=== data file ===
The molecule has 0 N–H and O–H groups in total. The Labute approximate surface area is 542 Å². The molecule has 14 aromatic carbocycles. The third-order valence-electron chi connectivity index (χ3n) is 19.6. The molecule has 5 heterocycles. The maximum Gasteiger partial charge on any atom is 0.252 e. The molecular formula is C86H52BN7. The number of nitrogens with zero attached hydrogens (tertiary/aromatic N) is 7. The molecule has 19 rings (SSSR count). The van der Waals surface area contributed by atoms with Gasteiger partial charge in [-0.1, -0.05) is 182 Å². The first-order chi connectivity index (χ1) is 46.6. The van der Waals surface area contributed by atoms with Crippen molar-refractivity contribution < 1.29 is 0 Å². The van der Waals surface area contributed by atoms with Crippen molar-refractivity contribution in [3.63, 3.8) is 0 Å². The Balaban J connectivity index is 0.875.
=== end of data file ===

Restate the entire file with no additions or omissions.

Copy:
The molecule has 0 N–H and O–H groups in total. The Labute approximate surface area is 542 Å². The molecule has 14 aromatic carbocycles. The third-order valence-electron chi connectivity index (χ3n) is 19.6. The molecule has 5 heterocycles. The maximum Gasteiger partial charge on any atom is 0.252 e. The molecular formula is C86H52BN7. The number of nitrogens with zero attached hydrogens (tertiary/aromatic N) is 7. The molecule has 19 rings (SSSR count). The van der Waals surface area contributed by atoms with Gasteiger partial charge in [-0.1, -0.05) is 182 Å². The first-order chi connectivity index (χ1) is 46.6. The van der Waals surface area contributed by atoms with Crippen molar-refractivity contribution < 1.29 is 0 Å². The van der Waals surface area contributed by atoms with Crippen molar-refractivity contribution in [3.63, 3.8) is 0 Å². The Balaban J connectivity index is 0.875.